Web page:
Briskly Walking With Hannah Yeoh Towards a Sporting Nation

By Sheryl Teoh

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ON 6 MARCH, exactly 100 days since Hannah Yeoh took over the Ministry of Youth and Sports portfolio, Penang Monthly spoke to her in her office in the House of Parliament about the challenges she faces and her vision for sports in Malaysia.

Penang Monthly: You have been the Minister of Youth and Sports for 100 days. What have been your biggest challenges since taking up this role? And how is that role different from being the Deputy Minister of Women, Family and Community Development?

Hannah Yeoh: Yeah, we just passed the 100 days. Even though, officially, there is no 100-day KPI but I think it's a good push for us to hit the ground running. For me, it is now important to sustain the momentum that we've had since December.

The starkest and most obvious difference between being the Sports Minister and working in the Women’s Ministry is that I naturally dealt with a lot more women before. Now, I mostly deal with men, since a lot of the sports leaders are men and generally, here, I think men are more passionate about sports than women. This is something that I want to change – bringing more women into sports.

Entering KBS [Kementerian Belia dan Sukan – the Ministry of Youth and Sports], one of the biggest challenges is that it's very programme-based. Every minister that comes in will introduce a new programme, but there's actually a lot more to be done outside of just programmes. Yes, it is important to have programmes to promote sports at the grassroots level, but there's also the entire sports ecosystem that you need to look into. And by that, I mean looking into things like the coordination between ministries in supporting the sports ecosystem and the sports industry.

PM: On 1 January, you announced your ambitious goal of Malaysia finally winning its first Olympic gold medal at the Paris Games in 2024.

HY: Yes, in fact, we are announcing the "Road to Gold" officially at the end of this week [12 March]. But basically, like my statement on 1 January, "Road to Gold" is not entirely about just getting the first gold medal for Malaysia, but also tying all the loose ends and removing the roadblocks that are in our athletes’ way.

I've met with a few former Ministers of Youth and Sports – Syed Saddiq (2018-2020), Khairy Jamaluddin (2013-2018) and Abdul Ghani (1993-1995). With Saddiq and KJ, my conversations were centred around what I should avoid. I want to learn from their mistakes. And I also want to know what they were focusing on and why they chose to focus on those things.

I have given my commitment on the first day I entered KBS that I will not cancel my predecessors’ programmes willy nilly in order to initiate my own. I want to strengthen existing ones that are actually good, so I've taken the time to review their effectiveness. I think it’s important to be evidence-driven – I want to know if a particular programme is yielding the results that we want or if it is justified to spend whatever we're spending on it. I will give these programmes a year to prove themselves, but at the end of the day, I still have a duty, not just to the Malaysian government but also to the people, to make sure that every ringgit we spend actually goes to sports development.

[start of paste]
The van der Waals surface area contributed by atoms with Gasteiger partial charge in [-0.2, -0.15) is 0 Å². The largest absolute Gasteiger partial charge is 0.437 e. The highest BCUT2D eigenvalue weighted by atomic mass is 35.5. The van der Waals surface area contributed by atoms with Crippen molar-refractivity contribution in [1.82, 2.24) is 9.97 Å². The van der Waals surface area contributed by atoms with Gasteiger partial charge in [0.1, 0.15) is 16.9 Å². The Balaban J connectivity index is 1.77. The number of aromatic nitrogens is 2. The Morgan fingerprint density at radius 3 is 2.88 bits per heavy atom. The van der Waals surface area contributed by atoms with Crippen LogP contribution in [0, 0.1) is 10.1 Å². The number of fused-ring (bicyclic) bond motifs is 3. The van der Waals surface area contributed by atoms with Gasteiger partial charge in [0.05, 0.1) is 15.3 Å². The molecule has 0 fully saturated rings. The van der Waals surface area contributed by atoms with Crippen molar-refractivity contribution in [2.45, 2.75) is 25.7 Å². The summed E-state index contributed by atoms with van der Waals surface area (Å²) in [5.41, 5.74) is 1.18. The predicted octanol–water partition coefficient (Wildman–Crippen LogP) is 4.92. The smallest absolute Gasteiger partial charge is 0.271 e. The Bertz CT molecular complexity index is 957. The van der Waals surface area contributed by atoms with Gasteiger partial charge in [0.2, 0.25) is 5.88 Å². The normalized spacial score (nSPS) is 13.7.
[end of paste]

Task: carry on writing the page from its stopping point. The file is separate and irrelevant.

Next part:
I’ve also noticed that both Saddiq and KJ are into sports; they have their own that they love. But I’ve realised that I need to have my own identity as a minister and I don't have to be like them. So, I am still finding my place in the sports world. I tell my team to introduce me to a minority sport every week, so that, as I meet major stakeholders in the industry, I also balance it out with learning about lesser-known ones. For example, I've done traditional archery in Sabah and tried out tower running. I want to do different things to learn how big the ecosystem is, and where we are in terms of supporting everyone.

PM: And out of all these, which do you enjoy the most?

HY: Walking. Brisk walking; and Rubin [Hannah Yeoh’s Press Secretary] says that I am actually always doing that because I do a lot of campaign work which requires a lot of walking – fast walking. So that's something I do effortlessly, and something I enjoy a lot. I don't like long marathons because it’s torturous for me – but that’s just me.

PM: The career of an athlete typically ends in their 30s. How do they continue to make a living after that?

HY: So, I started with two town hall sessions with the athletes, and a lot of them talked about EPF, SOCSO and all that. A challenge for me would be the limited budget that we have. Imagine trying to support a big pool of sportsmen and you want to make sure everybody gets something but you can only work with a limited budget. So, it’s always a fine balance: Do you go for a bigger pool where everybody gets something but the amount is less? Or do you go for a targeted pool but they get what they need?

Finding that balance in providing this safety net for all of them is the challenge now for the government and sports associations. So, we are still assessing our options at the moment. But I have to say, the sports industry is not something that the government alone can fully support. We need to partner with corporate sponsors as well as other ministries like the Ministry of National Unity and Higher Education. This government, especially the Prime Minister, believes in the private sector and the government working hand-in-hand, so that's something I want to also see translated into our sports partnerships.